Soft, fluffy and classic burger buns sprinkled with sesame seeds, made with dough enriched with butter and eggs, but not as much as to make it a brioche.
Burger in a brioche?
Please - do not serve burgers in a brioche bun. It’s wrong in so many ways.
First off, tiny kobe burgers in tiny brioche sliders served for a hundred bucks or so in the NY db bistro moderne were a luxury novelty thirteen years ago. They created a gourmet version of what you regularly noshed for a couple of dollars in a local diner, and the idea was certainly original.
The wagyu beef they used (btw all kobe is wagyu the breed while only chosen wagyu is kobe: a regional variety, the crème de la crème) tastes rich, a brioche tastes sweet; together they tasted weird-wonderful, especially if you were paying top whack. That’s all good and up there with the bacon ice cream.
Shop bought brioche buns are rubbish
Ever since then the world has wanted brioche buns for burgers. It’s become a go-to bread in all kinds of burger outfits, no matter whether their beef is prime or full of gristle. The most common search question in relation to burgers is ‘where can I buy brioche burger buns?’
But I believe you don’t, nor should you want to. All you will get in answer to that question is a fake bun that the supermarkets call 'brioche', or even ‘light brioche’ which is an oxymoron.
It's fluffy, puffy and yellow, sprinkled with sesame so you knew what it was designed for. It doesn’t taste like a proper brioche but costs twice as much as an ordinary sesame bun. It’s a con and you don’t want to go near it.
A proper brioche on the other hand is way too sweet, way too buttery and way too BRIOCHEY to be packed with a beef patty and an onion slice. Novelty is great but it won’t feed you very well every day.
In which case, what do we do with our burgers?
What to pack the burgers in?
Plain, comforting soft baps will do well as burger housing but if you want to be a bit fancy, the recipe for the soft buns published below is a good option.
These are burger buns made with enriched dough but not too sweet or eggy. You can give them the sesame treatment safely, and swap the milk for water for lighter texture. It’s my go-to burger bun.
How to make classic soft burger buns
The dough is made all at once, without preferment and rises in the bowl until doubled. A standing mixer will do the job easily.
When shaped, the buns also need to prove, wrapped in plastic or a clean tea towel, until ready to go into the oven.
Egg wash and the sesame sprinkle makes them pretty, but the glaze also keeps them soft and fresh for longer.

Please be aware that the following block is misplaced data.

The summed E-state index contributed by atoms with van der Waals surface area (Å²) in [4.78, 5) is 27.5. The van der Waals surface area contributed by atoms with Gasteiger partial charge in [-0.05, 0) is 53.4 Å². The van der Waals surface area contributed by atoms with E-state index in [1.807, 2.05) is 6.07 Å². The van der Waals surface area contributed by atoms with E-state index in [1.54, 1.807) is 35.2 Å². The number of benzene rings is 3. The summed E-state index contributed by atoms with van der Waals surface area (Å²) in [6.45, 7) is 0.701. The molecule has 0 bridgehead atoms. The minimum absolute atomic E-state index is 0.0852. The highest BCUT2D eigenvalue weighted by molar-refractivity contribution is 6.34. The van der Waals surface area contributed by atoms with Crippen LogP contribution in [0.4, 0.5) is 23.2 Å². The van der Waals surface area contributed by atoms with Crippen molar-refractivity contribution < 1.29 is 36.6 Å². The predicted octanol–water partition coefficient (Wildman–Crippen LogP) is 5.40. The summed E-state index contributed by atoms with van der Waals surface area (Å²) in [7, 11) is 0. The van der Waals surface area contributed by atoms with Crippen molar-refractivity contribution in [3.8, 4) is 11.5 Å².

All you need is a patty now.
Various types of burger recipes
Classic beef patty, with a secret ingredient. The best beef burgers are made from scratch.
Grilled chicken burgers, juicy and crispy, best for the barbecue.
Chunky salmon burgers, with some of the fish minced and the rest diced coarsely. Much better than fish fingers!
Delicious prawn burgers, made with chunky prawns and garnished with crunchy homemade coleslaw.
Halloumi burgers, with crispy cheese slices packed into the bun with grilled vegetables.
More bread roll recipes
Bridge rolls or finger rolls are fluffy and soft, rich and almost brioche-like. Fresh yeast, full milk, eggs and butter make them the loveliest mini dinner rolls.
Best beer and Cheddar bread rolls, and this recipe is truly easy. Turning water into wine? Nah, beer into bread! That bottle of ale no one is keen on can be put to good use.
Seeded brown dinner rolls: these soft wholemeal bread rolls taste a little like a wholemeal version of challah rolls. They stay soft and fresh for a good few days and also freeze well.
More burger garnish recipes
Instead of fresh but insipid tomato slices in bleak mid-winter, stuff your burgers with confit tomatoes. Tomato confit brings out the flavour and packs an enormous punch.
Not a proper burger without pickles in it! And you can make your own at home. Flash pickles made with cucumber and carrot slices are ready in 3 hours and keep more nutritious elements than ordinary pickles.
And just as important is a slather of good mayo in a burger. Kewpie-style mayonnaise is the umami bomb of a condiment, which you can make at home in exactly one minute. A stick blender and a tall jar make true magic happen.